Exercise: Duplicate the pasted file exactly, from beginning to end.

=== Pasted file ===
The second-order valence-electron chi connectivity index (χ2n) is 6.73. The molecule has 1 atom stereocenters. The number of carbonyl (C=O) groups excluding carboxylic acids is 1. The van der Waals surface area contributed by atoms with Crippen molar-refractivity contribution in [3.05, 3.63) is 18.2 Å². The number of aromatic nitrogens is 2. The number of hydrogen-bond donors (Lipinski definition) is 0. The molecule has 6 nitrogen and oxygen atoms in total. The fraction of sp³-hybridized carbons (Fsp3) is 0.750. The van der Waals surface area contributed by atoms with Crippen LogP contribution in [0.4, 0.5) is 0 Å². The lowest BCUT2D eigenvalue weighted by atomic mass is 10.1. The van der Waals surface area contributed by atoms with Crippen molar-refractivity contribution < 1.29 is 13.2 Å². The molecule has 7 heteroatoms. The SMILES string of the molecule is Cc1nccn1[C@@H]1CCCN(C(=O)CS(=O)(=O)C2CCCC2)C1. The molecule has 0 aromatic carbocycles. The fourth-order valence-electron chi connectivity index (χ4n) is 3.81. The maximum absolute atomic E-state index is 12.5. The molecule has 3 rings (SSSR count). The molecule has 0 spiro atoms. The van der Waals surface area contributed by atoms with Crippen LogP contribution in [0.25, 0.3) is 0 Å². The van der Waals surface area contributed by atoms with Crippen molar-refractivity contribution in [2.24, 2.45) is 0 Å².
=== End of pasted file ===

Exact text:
The second-order valence-electron chi connectivity index (χ2n) is 6.73. The molecule has 1 atom stereocenters. The number of carbonyl (C=O) groups excluding carboxylic acids is 1. The van der Waals surface area contributed by atoms with Crippen molar-refractivity contribution in [3.05, 3.63) is 18.2 Å². The number of aromatic nitrogens is 2. The number of hydrogen-bond donors (Lipinski definition) is 0. The molecule has 6 nitrogen and oxygen atoms in total. The fraction of sp³-hybridized carbons (Fsp3) is 0.750. The van der Waals surface area contributed by atoms with Crippen LogP contribution in [0.4, 0.5) is 0 Å². The lowest BCUT2D eigenvalue weighted by atomic mass is 10.1. The van der Waals surface area contributed by atoms with Crippen molar-refractivity contribution < 1.29 is 13.2 Å². The molecule has 7 heteroatoms. The SMILES string of the molecule is Cc1nccn1[C@@H]1CCCN(C(=O)CS(=O)(=O)C2CCCC2)C1. The molecule has 0 aromatic carbocycles. The fourth-order valence-electron chi connectivity index (χ4n) is 3.81. The maximum absolute atomic E-state index is 12.5. The molecule has 3 rings (SSSR count). The molecule has 0 spiro atoms. The van der Waals surface area contributed by atoms with Crippen LogP contribution in [0.25, 0.3) is 0 Å². The van der Waals surface area contributed by atoms with Crippen molar-refractivity contribution in [2.24, 2.45) is 0 Å².